FLORIDA SUPREME COURT

Judicial Ethics Advisory Committee

Opinion Number: 2002-09
Date of Issue: June 3, 2002

WHETHER A JUDGE MAY WRITE A LETTER TO A GRANT PROVIDER ENCOURAGING THE FUNDING OF A LOCAL NON-PROFIT ORGANIZATION THAT PROVIDES VICTIMS OF DOMESTIC VIOLENCE WITH ADVOCATES, BOTH CRIMINAL AND CIVIL, AS THE VICTIMS' CASES PROCEED THROUGH THE COURT SYSTEM?

ISSUES

Whether a judge may write a letter to a grant provider encouraging the funding of a local non-profit organization that provides victims of domestic violence with advocates, both criminal and civil, as the victims' cases proceed through the court system?

ANSWER: NO.

FACTS

The inquiring judge asks whether the judge may write a letter to a grant provider, encouraging the funding of a local non-profit organization. The organization provides advocates for victims of domestic violence as the victims' cases proceed through the court system. Criminal and civil advocates are provided. The organization also provides counseling and emergency shelter for victims.

DISCUSSION

Canon 4D(2)(b), Florida Code of Judicial Conduct, states that a judge may make recommendations to public and private fund-granting organizations on projects and programs concerning the law, the legal system, or the administration of justice. Judges may also belong to Domestic Violence Task Forces as long as the activities of the task force are law related and gender neutral. Fla. JEAC Op. 94-33. However, if the task force advocates stiffer penalties for domestic abusers or if a judge has indicated a tendency to more severely punish domestic abusers, then the judge may have to disqualify himself in a domestic violence case. Yates v. State, 704 So. 2d 1159, 1160 (Fla. 5th DCA 1998).

In the present case, the Committee recognizes that the proposed grant would be channeled to improve the law, the legal system, or the administration of justice. However, the inquiry does not end at that point. By writing the proposed letter, a judge would be indirectly assisting litigants or witnesses (alleged victims) that would appear before the court. This could affect the perception of impartiality. The Committee has previously found that a judge may not serve on a county Domestic Violence Council, if the council appears to have become an advocacy group. See Fla. JEAC Op. 01-14. In that opinion, the Committee found that, "Membership on the Council would cast a reasonable doubt on the judge's capacity to act impartially." Id. Similarly, a judge may not ethically belong to a Victim's Rights Council which, among other things, sponsors (unofficial) training for judges; reviews judicial rulings and decisions relating to sentences, referrals to batterers' intervention programs, the ordering of child support, etc.; and supports bills and legislation. Fla. JEAC Op. 98-8. That opinion noted that although the Commentary to Canon 4A states that judges are "'encouraged to participate in activities designed to improve the law, the legal system, and the administration of justice . .' a judge's participation is not unfettered where the activities 'cast reasonable doubt on the judge's capacity to act impartially.'" Id.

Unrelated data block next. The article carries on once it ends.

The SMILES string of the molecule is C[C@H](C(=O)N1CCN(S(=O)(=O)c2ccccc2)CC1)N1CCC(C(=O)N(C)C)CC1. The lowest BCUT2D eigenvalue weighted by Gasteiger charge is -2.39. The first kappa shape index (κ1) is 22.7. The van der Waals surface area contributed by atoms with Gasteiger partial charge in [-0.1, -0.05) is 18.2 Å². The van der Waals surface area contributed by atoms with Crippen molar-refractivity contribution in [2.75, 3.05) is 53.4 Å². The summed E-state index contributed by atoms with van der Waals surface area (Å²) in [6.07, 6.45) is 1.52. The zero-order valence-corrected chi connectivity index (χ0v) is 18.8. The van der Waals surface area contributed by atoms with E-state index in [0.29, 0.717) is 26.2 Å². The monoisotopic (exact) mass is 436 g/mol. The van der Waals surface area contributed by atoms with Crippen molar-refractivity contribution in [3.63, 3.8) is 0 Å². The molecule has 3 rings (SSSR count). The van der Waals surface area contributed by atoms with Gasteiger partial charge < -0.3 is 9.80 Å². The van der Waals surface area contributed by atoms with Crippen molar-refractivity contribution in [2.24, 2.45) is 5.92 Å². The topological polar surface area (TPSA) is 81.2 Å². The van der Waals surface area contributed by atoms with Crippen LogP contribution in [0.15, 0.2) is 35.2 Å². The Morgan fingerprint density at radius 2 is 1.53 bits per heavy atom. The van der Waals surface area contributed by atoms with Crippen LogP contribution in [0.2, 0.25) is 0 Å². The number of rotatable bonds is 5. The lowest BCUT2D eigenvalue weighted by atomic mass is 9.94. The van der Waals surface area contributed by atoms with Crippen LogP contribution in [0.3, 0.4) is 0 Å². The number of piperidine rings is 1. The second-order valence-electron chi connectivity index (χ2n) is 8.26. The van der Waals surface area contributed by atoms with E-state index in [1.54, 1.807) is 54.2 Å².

In conclusion, the Committee finds that even though the proposed letter to a grant provider encouraging the funding of the non-profit organization would be an activity designed to improve the law, the legal system, and the administration of justice, the letter could cast reasonable doubt on the judge's capacity to act impartially. Therefore, the Committee finds that a judge may not write a letter to the grant provider to encourage funding of this particular non-profit organization.

REFERENCES

Yates v. State, 704 So. 2d 1159 (Fla. 5th DCA 1998).

Florida Code of Judicial Conduct, Canons 4A and 4D(2)(b).

Florida Judicial Ethics Advisory Committee Opinions, 94-33 and 01-14.

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The Judicial Ethics Advisory Committee is expressly charged with rendering advisory opinions interpreting the application of the Code of Judicial Conduct to specific circumstances confronting or affecting a judge or judicial candidate. Its opinions are advisory to the inquiring party, to the Judicial Qualifications Commission and to the judiciary at large. Conduct that is consistent with an advisory opinion issued by the Committee may be evidence of good faith on the part of the judge, but the Judicial Qualifications Commission is not bound by the interpretive opinions by the Committee. Petition of the Committee on Standards of Conduct Governing Judges, 698 So.2d 834 (Fla. 1997). However, in reviewing the recommendations of the Judicial Qualification Commission for discipline, the Florida Supreme Court will consider conduct in accordance with a Committee opinion as evidence of good faith. Id.

For further information, contact The Honorable Scott J. Silverman, Chairman, Judicial Ethics Advisory Committee, The Richard E. Gerstein Justice Building, 1351 NW 12th St #712, Miami, FL 33125

Participating Members: Judges Davidson, Kahn, Kotey, Levy, Rodriguez, Thompson, Townsend and Attorney Graham

Copies furnished to:
Chief Justice Charles T. Wells
All Committee Members
All Members of the J.Q.C.
Office of the State Courts Administrator (Name of inquiring judge deleted from this copy)